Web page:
The NT reveals how close one may come to the kingdom – tasting, touching, perceiving, understanding. And it also shows that to come this far and reject the truth is unforgivable. So it is here. Jesus charges that those who perceive that his ministry is empowered by the Spirit and then, for whatever reason – whether spite, jealousy, or arrogance – ascribe it to Satan, have put themselves beyond the pale (of forgiveness). For them there is no forgiveness, and that is the verdict of the one who has authority to forgive sins.
– D.A. Carson

Is it Possible to Commit Today?

Some pastors and theologians have concluded that this particular sin was restricted to the time of Christ’s personal earthly ministry and is therefore not possible today. While it is certainly true that the circumstances and context surrounding this warning were related to Christ’s earthly ministry, the Scriptures never limit the sin to such a time. The vast majority of Christ’s warnings were uttered in response to certain circumstances and within certain contexts, but this does not limit their application today. Where the Scriptures do not suggest a restriction, we should not assume one. Therefore, I conclude that this sin is still possible today for one who has obviously seen the ministry of the Spirit and yet defiantly and continually rejects Him.

Have I Committed it?

Many Christians live in constant and paralyzing fear that they have committed the unpardonable sin. They are burdened and broken and grieved and terrified that some sinful habit they cannot break or some recurring transgression they cannot avoid will forever exclude them from the presence of God. Their confidence is shattered and their assurance of salvation is all but lost. – Sam Storms

The vast majority of questions that we have received regarding the eternal sin are from those who think that they might have committed it. They identify with Sam Storms’ quote above and are afraid that they have possibly put themselves beyond repentance. In attempting to shepherd them, I want to ask two questions in particular:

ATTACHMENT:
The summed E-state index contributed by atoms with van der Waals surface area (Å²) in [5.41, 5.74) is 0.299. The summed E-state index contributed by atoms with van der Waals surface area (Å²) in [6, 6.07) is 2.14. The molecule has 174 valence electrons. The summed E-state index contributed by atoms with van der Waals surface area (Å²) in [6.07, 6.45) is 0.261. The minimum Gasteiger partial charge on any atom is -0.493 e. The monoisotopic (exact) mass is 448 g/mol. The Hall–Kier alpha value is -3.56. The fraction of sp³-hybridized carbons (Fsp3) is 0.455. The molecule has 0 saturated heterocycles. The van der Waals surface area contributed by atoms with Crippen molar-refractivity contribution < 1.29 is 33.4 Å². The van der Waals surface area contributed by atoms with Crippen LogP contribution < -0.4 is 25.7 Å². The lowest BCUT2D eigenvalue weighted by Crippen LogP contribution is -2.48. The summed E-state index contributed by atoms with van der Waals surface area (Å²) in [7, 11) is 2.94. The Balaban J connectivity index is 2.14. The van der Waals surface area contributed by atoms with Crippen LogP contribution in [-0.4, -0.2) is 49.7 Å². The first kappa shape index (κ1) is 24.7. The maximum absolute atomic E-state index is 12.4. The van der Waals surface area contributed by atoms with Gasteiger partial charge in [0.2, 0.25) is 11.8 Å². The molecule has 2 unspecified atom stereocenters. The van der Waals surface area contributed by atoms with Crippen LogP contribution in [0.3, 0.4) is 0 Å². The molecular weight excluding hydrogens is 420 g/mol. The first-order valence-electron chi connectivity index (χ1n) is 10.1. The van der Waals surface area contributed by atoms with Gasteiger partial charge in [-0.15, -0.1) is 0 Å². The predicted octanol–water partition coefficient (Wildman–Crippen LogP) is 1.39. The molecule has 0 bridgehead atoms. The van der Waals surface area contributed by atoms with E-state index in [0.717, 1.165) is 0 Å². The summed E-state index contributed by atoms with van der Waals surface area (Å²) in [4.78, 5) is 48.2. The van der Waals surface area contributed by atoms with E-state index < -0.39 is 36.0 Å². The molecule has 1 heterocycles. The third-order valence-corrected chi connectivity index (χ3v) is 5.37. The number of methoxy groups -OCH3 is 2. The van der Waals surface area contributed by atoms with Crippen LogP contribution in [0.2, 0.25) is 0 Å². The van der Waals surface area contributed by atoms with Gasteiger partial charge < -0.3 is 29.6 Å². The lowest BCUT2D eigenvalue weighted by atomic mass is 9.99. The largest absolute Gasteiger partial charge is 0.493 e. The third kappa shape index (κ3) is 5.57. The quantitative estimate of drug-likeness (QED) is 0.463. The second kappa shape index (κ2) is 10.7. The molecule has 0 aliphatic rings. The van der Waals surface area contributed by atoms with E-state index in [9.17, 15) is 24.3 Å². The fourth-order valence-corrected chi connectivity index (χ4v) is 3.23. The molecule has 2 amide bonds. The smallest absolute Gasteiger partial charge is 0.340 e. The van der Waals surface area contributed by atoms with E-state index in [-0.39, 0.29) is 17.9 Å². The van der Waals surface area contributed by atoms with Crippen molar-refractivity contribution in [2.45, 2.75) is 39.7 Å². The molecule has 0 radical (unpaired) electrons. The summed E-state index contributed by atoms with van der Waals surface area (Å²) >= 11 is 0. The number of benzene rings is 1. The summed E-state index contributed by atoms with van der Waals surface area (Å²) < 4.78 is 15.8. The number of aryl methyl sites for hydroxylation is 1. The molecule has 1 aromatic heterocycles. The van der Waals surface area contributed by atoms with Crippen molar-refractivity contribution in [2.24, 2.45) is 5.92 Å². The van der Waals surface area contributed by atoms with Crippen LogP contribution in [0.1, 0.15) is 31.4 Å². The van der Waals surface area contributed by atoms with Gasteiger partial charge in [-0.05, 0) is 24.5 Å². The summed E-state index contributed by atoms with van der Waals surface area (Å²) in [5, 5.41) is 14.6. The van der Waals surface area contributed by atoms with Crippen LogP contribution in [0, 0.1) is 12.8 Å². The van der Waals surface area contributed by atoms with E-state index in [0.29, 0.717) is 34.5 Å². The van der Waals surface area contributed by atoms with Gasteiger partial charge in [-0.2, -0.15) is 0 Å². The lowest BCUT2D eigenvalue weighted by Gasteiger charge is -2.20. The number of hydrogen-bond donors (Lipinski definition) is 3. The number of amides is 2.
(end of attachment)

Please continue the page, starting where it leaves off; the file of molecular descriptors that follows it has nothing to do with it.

• Are you a believer?
  • Are you concerned?

If you are a believer, you are gifted with eternal life, not guilty of eternal sin. If the Holy Spirit dwells in you, then you have not blasphemed Him (Romans 8:9). As Donald Whitney has said, “those indwelled by the Holy Spirit cannot deny the Holy Spirit.”

If you are contrite and concerned that you have committed it, then take heart. This sin is unrepentant and unremorseful. God never despises the truly broken and contrite heart (Psalm 51:17).

The point of Christ’s warning is not to cause us to worry that we have committed this particular sin, to judge others for having done so, or to genuinely doubt that we are recipients of salvation. Rather, the Lord spoke it and the Spirit inspired its revelation in order to warn against the dangers of intentionally resisting the Spirit and to therefore encourage us to be attentive and responsive to His work in our lives.

If you believe that you are consistently rejecting the Spirit’s work, then you are not commanded to consider whether or not you have committed the eternal sin, you are commanded to repent, trust Christ, and humble yourself. May we be ever diligent to respond to the Spirit, particularly to His work of conviction (John 16:8-11). This response should lead us toward confession, repentance and faith in the work of Christ which is sufficient to cover any and all sin.

If we confess our sins, He is faithful and just to forgive us our sins and to cleanse us from all unrighteousness.
1 John 1:9

© 2010 The Village Church. All rights reserved.

Recommended Resources

  • This sermon by Donald Whitney relates blasphemy of the Spirit with the warning of Hebrews 6.
  • This article and sermon by John Piper states that blasphemy of the Spirit sin puts you “beyond repentance.”
  • This article by Sam Storms argues that it is the nature of the sin itself which makes it eternal and “unpardonable.”